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Tough Times for Muslims in Europe

Anita Purcell (jen)March 13, 2005

A report by human-rights watchdogs confirms something many Europeans may have noticed on their own: Life has gotten harder for Muslims in Europe since the terror attacks of Sept. 11, 2001.

Showing allegiance to GermanyImage: dpa

The International Helsinki Federation for Human Rights surveyed 11 of the 25 EU countries for its report on discrimination against Muslims in Europe.

It found that Muslims in these countries have felt increasingly stigmatized, partly based on the current widespread fight against terrorism, and partly because of a perceived threat of religious extremism in Europe.

Verbal abuse, job bias

Helsinki Federation Executive Director Aaron Rhodes said discrimination against Muslims has risen as the fight against terrorism has intensified.

"They’re very often subjected to verbal abuse on the street and public transportation...We found that in France 70 percent of all attacks on Muslims were comprised of attacks on women wearing headscarves," he said. "And people with Muslim or Arab sounding names are less likely to be invited to job interviews."

Anschlag auf moslemische Schule in Eindhoven, Niederlande
Women and children outside a Muslim school that was bombed in the NetherlandsImage: AP

The report by the International Helsinki Federation, a group of 44 human rights NGOs that aims to uphold human rights standards, said the 2004 French law prohibiting religious attire in public schools helped encourage discrimination against Muslim women.

In Sweden and many other countries, studies have shown that people with Arabic sounding names had a reduced chance of being invited for a job interview, despite having the same qualifications as other applicants, the report said.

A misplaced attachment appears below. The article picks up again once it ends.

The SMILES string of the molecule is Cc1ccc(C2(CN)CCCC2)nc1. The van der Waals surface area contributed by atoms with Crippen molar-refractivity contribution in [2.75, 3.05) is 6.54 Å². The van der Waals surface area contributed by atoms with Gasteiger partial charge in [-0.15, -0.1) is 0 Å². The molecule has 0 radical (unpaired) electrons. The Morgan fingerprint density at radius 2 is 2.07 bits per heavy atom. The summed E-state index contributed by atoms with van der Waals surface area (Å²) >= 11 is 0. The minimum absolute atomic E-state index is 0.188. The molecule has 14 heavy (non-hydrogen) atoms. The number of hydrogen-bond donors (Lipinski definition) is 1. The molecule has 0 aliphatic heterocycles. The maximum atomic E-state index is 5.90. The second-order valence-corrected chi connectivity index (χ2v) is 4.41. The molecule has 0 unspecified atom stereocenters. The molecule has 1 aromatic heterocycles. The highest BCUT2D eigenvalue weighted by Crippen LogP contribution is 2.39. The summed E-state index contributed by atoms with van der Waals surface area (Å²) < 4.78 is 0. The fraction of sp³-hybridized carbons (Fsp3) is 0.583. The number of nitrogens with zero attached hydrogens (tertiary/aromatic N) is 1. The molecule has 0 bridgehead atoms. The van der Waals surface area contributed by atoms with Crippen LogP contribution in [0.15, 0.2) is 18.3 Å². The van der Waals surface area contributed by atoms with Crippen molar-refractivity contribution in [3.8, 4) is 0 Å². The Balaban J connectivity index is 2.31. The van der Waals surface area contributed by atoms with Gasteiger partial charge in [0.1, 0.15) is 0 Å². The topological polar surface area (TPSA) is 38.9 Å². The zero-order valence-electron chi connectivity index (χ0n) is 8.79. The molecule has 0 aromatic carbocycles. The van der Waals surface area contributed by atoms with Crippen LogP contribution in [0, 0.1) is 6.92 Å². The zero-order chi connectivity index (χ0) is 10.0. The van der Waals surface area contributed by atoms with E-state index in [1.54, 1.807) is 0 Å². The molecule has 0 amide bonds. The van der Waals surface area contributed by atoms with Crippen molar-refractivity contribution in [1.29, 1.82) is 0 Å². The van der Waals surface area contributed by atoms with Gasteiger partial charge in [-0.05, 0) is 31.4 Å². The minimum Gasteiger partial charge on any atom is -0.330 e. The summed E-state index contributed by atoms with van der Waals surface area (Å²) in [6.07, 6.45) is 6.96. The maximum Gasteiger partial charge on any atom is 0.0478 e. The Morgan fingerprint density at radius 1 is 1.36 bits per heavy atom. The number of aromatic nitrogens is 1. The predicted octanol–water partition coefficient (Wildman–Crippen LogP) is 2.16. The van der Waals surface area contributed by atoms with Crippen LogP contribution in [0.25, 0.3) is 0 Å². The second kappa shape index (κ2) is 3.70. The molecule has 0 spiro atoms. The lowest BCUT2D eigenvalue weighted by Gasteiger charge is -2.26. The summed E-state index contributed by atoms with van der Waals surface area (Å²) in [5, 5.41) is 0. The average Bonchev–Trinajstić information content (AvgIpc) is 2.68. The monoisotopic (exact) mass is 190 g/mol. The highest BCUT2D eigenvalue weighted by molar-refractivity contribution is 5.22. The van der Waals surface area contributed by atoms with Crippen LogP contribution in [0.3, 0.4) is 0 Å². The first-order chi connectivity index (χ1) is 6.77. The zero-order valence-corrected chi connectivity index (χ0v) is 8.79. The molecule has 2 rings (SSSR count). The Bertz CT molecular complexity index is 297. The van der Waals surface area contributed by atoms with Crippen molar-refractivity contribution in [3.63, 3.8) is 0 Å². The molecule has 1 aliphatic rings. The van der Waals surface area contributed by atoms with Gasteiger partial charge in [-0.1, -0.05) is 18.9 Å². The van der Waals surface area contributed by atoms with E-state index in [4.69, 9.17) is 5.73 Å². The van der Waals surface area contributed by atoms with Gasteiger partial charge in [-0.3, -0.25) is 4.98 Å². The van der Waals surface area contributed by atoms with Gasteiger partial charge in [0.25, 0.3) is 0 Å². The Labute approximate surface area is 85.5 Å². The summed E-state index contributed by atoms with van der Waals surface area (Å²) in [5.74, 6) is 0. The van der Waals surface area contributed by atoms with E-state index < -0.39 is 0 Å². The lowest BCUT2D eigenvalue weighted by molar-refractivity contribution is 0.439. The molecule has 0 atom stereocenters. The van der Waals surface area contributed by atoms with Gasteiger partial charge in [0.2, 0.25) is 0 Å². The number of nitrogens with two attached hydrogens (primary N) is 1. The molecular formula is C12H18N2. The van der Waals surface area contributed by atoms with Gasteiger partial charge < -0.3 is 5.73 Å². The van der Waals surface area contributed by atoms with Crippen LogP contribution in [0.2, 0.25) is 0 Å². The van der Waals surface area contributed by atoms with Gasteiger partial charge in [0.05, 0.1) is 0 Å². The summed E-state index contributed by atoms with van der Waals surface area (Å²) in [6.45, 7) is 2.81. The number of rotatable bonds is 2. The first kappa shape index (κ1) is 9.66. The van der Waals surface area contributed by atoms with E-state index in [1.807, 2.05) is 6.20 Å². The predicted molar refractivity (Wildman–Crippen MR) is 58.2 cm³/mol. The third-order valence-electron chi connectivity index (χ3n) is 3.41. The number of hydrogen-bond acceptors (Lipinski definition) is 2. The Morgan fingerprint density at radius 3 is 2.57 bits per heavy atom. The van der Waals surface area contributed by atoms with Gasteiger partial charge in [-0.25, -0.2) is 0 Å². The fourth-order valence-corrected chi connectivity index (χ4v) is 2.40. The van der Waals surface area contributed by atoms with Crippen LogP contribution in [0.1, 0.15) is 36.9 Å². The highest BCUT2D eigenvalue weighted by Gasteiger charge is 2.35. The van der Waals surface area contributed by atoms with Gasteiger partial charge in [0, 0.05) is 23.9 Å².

Polizeischutz vor Moschee in Paris
A policeman stands guard at a Paris mosqueImage: AP

The report also took the media and right-wing and conservative parties to task. They have reinforced patterns of prejudice against Muslims, Rhodes said.

"Media accounts very often use stereotypical and negative one-dimensional language and they tend to contribute to a popular perception of Muslims as aliens or dangerous," he said. "The rise of right-populist parties has a had a distinct impact on debate about immigration and integration issues in the EU."

Far-right parties in Italy, Belgium and Austria depict Muslim immigration as a threat to the security and values of EU countries, according to the report.

'Islam' equals 'terrrorism'?

Rhodes pointed out that in Britain, the media have hailed the country’s criminal justice system for successfully prosecuting Muslim terrorists, despite the fact that only three out of hundreds of Muslims arrested were actually convicted.

In the Netherlands, people believe that Muslim schools undermine integration efforts, while in Germany, 80 percent of those surveyed associated the word "Islam" with "terrorism" and "oppression of women," Rhodes noted.

Even lobby organizations, such as animal rights groups in Denmark, are calling for restriction of religious freedoms to ban Islamic and Jewish ritual animal sacrifice.

Frau mit Kopftuch Demonstration in Edinburgh Schleier
Muslim woman during a protest outside the French Embassy in Edinburgh, Scotland against the French decision to ban headscarves in schoolsImage: AP

Such discrimination could encourage moderate Muslims to join extreme groups in order to protect their cultural and religious identity, Rhodes said.

"They challenge the moderate parts of these communities and they sometimes divide them and threaten them," he said. "And the terrorist agenda -- which is to obviously create terror -- is also to polarize society and generate fear. When that is allowed to happen then the terrorists are winning."